Reformed drug dealer from Queen’s Park turns his life around and hopes to inspire others
PUBLISHED: 08:20 18 January 2019
He started smoking cannabis at 14. Soon after, he was stabbed – and by his mid-20s, Bradley Laurencin had done jail time for drug offences.
Now 28, Bradley runs his own fitness business and says he hopes to inspire young black men by sharing his story. He still lives on the Mozart Estate in Queen’s Park where he grew up.
“The biggest thing for me is: ‘What made me go from being a relatively happy child to being a criminal, and what I am doing now?’” he said.
Born in St Lucia, Bradley came over to the UK with his father when he was six, his mother staying behind then moving to America, which he said “got to me”.
Aged 12, he spent a week in a coma after being knocked down by meningitis, which prompted a quick visit by his mum.
By the time he was 15, he was his sick father’s full time carer.
He said: “My dad had cancer. At 15 I was the person looking after him. It was the start of a breakdown of my mental capacities.
“I started looking for other forms of support and the streets and road life became a more comfortable place to be. People around me at that time filled that hole.”
He’d excelled academically at Wilberforce Primary School, but things changed when he went to North Westminster Community School. “I had lot more independence,” he told the Times. “School didn’t really cater for outspoken people like me. I realised what I didn’t like, it made me rebel and I would get into trouble. I was especially trying to find my place in society.”
He added: “Young black male images in society are not always the most positive. When it comes to the media, to films, it’s very rare to see a positive image. Therefore you are looking at yourself in a negative light then trying to find acceptance. It’s all very difficult.
“Black people are associated with sport and music and excel in those things but not all of us want to do that.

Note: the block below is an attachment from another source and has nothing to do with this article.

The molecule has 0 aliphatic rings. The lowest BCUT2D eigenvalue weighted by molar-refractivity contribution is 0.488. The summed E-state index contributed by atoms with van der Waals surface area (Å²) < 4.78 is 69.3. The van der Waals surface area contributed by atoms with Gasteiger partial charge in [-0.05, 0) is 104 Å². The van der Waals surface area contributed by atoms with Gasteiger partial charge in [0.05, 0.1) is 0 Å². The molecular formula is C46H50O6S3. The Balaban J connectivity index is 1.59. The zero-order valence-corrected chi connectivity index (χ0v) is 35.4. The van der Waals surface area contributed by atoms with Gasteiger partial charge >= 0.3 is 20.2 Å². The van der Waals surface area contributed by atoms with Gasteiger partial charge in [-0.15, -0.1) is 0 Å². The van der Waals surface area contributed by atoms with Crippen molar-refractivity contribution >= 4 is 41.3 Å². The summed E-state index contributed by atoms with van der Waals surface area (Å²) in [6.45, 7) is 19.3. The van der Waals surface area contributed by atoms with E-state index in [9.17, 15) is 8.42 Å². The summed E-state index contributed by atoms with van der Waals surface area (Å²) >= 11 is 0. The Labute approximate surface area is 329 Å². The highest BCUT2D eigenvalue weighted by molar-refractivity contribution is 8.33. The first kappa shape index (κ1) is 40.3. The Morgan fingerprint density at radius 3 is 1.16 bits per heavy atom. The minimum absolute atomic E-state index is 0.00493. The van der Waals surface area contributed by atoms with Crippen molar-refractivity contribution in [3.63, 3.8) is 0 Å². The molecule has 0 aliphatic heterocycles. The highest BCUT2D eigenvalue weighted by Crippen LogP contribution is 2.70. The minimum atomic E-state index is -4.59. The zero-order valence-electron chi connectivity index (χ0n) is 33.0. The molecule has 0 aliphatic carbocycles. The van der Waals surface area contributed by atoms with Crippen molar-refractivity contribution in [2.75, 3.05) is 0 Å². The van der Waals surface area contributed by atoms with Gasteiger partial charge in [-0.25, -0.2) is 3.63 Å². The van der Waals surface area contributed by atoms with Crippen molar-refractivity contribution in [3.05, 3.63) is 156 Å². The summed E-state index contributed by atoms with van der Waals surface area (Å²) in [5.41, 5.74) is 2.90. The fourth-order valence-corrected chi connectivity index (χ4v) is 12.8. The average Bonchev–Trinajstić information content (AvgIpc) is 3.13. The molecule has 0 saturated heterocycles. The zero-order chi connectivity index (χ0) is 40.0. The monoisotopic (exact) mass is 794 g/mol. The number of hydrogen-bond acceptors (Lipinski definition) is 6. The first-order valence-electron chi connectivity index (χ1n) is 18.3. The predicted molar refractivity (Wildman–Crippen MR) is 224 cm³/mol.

“Where I live on the Mozart Estate the black people who came before me, they’ve started wrong themselves, so they can’t inspire people under them. It becomes a vicious circle.
“You’re allowed to hang around the streets but when you end up on the streets you meet people there who were there before you.”
It’s there he got stabbed, “multiple times – on my head, my shoulder, my lung punctured”. But he adds: “I don’t see myself as a victim of knife crime. I had a lot to do with that. I wasn’t the most perfect child – it wasn’t a random attack.
“When you’re younger it’s a lot about reputation and asserting your authority. I went to the wrong guy and he asserted his.”
He found himself in court “multiple times” for petty crimes but never picked up a conviction until the age of 24 when he was caught drug dealing.
He was given a suspended sentence, then caught again.
“The judge was extremely lenient,” he said. “I had a lot going on in my life: my father was sick, I’d just started uni. I also went in suited and booted. He gave me six months and I did three.”
Wandsworth Prison was a sobering experience. “Put a person in a place surrounded by negative thinking and reform will be very low,” he said. “I’d stopped smoking weed before my conviction [but] I came out a smoker.
“There’s a lot wrong with the prison system. I knew a lot of the people in there because I’d gone to school with them or because of the area we lived in. We were learning nothing – catering, gardening. I’d just come from making thousands a week selling weed.
“Give prisoners cadet and military training. Bring in motivational speakers. Show prisoners that they are capable of a lot more. In prison I realised I had a lot more to offer.”
He added: “I’m not a drug dealer: I’m a businessman. I asked myself: ‘How do I achieve the life I want?’
“People said I had a great body and suggested I got into personal training. I read up stuff on the internet, and the more I searched the more I found.”
He did a stint working for Virgin where he learnt personal training skills and gained confidence. Today he’s a fitness entrepreneur developing a website, thegymproject.com.
“Personal training is time vs money,” he said. “It’s nearly like selling weed – I’m still doing time for money. I asked myself: how do I get to the internet where timing is irrelevant?
“If I can achieve what I want to achieve, so can others. I want to go much further than that and inspire people.”
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